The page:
Home5GSwitch, conserve, diversify – the global IoT project to change the energy mix (Analyst Angle)

Switch, conserve, diversify – the global IoT project to change the energy mix (Analyst Angle)

The war in Ukraine is being fought through many unconventional means. One of the most prominent relates to energy supply and dependence. In 2021, about two-fifths of the gas that Europeans burned came from Russia. The war has boosted already high prices of oil and gas globally and several countries have further reduced gas imports from Russia. Under the same stance, the European Union member countries urgently plan to reduce dependence on Russian fossil fuels and switch to other renewable sources for electricity generation.

Part of this switch can happen through behavioural changes among consumers in order to reduce consumption of gas. Over the last decade or more, government and local authorities in Europe have focused on short-term behavioural changes which can lower the gas and oil demand by five percent over the next few years. This includes various fiscal measures such as reducing taxes on energy efficient heating systems, building insulation, and more efficient appliances and products.

Smart electricity meters also play a key role in conserving electricity. These meters act as an information channel between utilities and consumers. They provide feedback both to the utility provider and the user based on the amount of electricity consumed. Feedback from smart meters about energy consumption should prompt investments by consumers in more energy-efficient technologies, such as low-energy refrigerators or freezers, as well as to encourage ‘good’ behaviour, such as switching off or reprogramming appliances.

The other way to reduce energy dependence is to diversify to renewable sources. Using renewable energy sources for electricity drives the need for ‘load balancing’ as the supply is often highly variable. Load balancing is necessary to avoid using the most polluting energy sources. Nuclear power plants are often used for providing consistent base load but they are generally slow to respond to changes in demand. In contrast, dirtier forms of generation, such as coal fired power-stations (or even diesel generators) are used for generating electricity during peak times.

This will be even more pronounced if there is a shortage in relatively cleaner gas. The need to balance loads during periods of both peak and base electricity demand is a necessity that can be fulfilled through the use of smart meters.  This becomes ever more important with the shift to renewables and increasing moves away from nuclear, as has been witnessed in Germany and Japan.

Another example where smart meters are useful in load balancing relates to electric-vehicle (EV) charging. Equipped with an auxiliary load control switch, meters can send on and off commands across the home area network potentially allowing the electricity supplier to schedule the time for EV charging or even to draw down the battery at peak times. This helps users avoid car charging at peak times.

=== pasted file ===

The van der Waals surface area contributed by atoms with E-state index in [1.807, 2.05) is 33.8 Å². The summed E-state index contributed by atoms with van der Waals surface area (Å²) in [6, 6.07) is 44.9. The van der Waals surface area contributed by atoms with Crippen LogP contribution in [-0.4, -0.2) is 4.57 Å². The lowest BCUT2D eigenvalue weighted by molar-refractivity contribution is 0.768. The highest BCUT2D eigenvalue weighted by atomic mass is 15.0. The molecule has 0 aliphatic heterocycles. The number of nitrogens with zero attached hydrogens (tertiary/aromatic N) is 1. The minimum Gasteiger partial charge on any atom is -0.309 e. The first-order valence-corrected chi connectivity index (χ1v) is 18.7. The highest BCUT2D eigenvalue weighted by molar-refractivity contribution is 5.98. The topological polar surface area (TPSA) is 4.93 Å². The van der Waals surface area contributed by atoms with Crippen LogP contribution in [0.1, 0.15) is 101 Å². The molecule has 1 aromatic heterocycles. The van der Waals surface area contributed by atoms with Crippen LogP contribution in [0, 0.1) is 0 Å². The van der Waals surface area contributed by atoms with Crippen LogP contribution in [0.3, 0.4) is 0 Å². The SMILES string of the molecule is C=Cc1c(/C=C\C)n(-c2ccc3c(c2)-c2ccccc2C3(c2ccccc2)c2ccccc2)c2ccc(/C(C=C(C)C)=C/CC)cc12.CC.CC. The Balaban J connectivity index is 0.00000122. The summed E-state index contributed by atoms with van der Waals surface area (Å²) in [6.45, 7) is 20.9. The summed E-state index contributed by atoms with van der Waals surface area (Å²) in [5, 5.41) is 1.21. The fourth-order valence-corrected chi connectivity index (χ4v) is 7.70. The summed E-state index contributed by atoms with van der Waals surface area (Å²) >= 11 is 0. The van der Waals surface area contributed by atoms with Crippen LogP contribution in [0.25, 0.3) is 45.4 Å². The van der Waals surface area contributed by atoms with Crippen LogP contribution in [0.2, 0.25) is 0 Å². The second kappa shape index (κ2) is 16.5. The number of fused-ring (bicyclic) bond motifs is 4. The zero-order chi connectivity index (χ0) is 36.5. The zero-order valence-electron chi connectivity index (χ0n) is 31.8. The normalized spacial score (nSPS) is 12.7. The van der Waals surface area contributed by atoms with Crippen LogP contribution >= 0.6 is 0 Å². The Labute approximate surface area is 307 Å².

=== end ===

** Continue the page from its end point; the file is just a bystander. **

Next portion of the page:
To support the change and facilitate load balancing, there are a few recently announced government initiatives focused on reducing electricity usage during peak hours. For instance, smart tariffs in the UK allow consumers to save money by using energy away from peak times or when there is excess clean electricity available. In June 2022, the UK National Grid announced that it was planning to actually pay users to shift electricity to off-peak consumption. Making assessments on electricity usage during peak hours is relatively easy through smart meters, which also help users make the most efficient use of their appliances by providing real-time feedback on electricity consumption.

This week Transforma Insights published a report – ‘Electricity smart meters: government sustainability initiatives will drive 2.2 billion connections in 2030’ – which provides a summary of our view on the IoT market for smart electricity meters. This report examines the reasons for the increase in installations along with detailed assessment of the progress of rollouts and the various communication technologies used across major geographies for these meters.

In total there will be 2.2 billion electricity smart meters deployed by 2030. The transition from traditional electricity meters to smart meters is one of the biggest IoT initiatives worldwide. The total number of devices are expected to increase at a CAGR of 11 percent from 2020-2030. Greater China will be the region with the greatest number of devices throughout the forecast. The country is estimated to have 29 percent share of total connected devices in 2030. Europe is likely to have a 17 percent share by 2030 followed by North America with a share of eight percent in 2030.

The arrival of new connectivity technologies will help to accelerate rollouts, as illustrated by the fact that the dominant connectivity technologies will be LPWA non-mMTC (33 percent) and 5G mMTC (26 percent) by 2030, both relatively new technology families. By 2030, there will be a significant change in the market from the current scenario that use PLC and RF Mesh as the most common primary communication technology.

These points, and many others, are considered in depth in the report ‘Electricity Smart Meters: government sustainability initiatives will drive 2.2 billion connections in 2030’ (subscription required).

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